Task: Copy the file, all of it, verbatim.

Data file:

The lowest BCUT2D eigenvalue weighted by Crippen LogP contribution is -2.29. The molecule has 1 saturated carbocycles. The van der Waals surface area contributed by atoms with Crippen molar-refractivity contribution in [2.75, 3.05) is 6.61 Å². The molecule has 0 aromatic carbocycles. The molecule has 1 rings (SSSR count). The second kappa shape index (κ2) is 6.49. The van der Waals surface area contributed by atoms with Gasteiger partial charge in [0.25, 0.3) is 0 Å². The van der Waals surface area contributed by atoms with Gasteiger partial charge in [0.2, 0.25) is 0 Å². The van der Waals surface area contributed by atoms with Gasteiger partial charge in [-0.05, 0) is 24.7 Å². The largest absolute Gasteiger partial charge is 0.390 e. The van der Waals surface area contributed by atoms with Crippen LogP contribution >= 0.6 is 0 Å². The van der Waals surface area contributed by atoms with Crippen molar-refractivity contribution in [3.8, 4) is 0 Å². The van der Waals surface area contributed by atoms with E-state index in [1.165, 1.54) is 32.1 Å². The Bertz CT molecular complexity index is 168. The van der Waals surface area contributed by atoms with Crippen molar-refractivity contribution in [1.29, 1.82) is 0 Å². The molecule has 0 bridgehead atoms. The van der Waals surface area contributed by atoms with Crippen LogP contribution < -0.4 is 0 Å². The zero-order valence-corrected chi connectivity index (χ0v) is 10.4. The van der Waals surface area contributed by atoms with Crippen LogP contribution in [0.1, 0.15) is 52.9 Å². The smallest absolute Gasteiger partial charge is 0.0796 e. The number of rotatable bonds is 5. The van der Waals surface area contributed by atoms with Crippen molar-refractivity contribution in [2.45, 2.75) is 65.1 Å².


The lowest BCUT2D eigenvalue weighted by Crippen LogP contribution is -2.29. The molecule has 1 saturated carbocycles. The van der Waals surface area contributed by atoms with Crippen molar-refractivity contribution in [2.75, 3.05) is 6.61 Å². The molecule has 0 aromatic carbocycles. The molecule has 1 rings (SSSR count). The second kappa shape index (κ2) is 6.49. The van der Waals surface area contributed by atoms with Gasteiger partial charge in [0.25, 0.3) is 0 Å². The van der Waals surface area contributed by atoms with Gasteiger partial charge in [0.2, 0.25) is 0 Å². The van der Waals surface area contributed by atoms with Gasteiger partial charge in [-0.05, 0) is 24.7 Å². The largest absolute Gasteiger partial charge is 0.390 e. The van der Waals surface area contributed by atoms with Crippen LogP contribution >= 0.6 is 0 Å². The van der Waals surface area contributed by atoms with Crippen molar-refractivity contribution in [3.8, 4) is 0 Å². The van der Waals surface area contributed by atoms with E-state index in [1.165, 1.54) is 32.1 Å². The Bertz CT molecular complexity index is 168. The van der Waals surface area contributed by atoms with Crippen molar-refractivity contribution in [1.29, 1.82) is 0 Å². The molecule has 0 bridgehead atoms. The van der Waals surface area contributed by atoms with Crippen LogP contribution < -0.4 is 0 Å². The zero-order valence-corrected chi connectivity index (χ0v) is 10.4. The van der Waals surface area contributed by atoms with Crippen LogP contribution in [0.1, 0.15) is 52.9 Å². The smallest absolute Gasteiger partial charge is 0.0796 e. The number of rotatable bonds is 5. The van der Waals surface area contributed by atoms with Crippen molar-refractivity contribution in [2.45, 2.75) is 65.1 Å².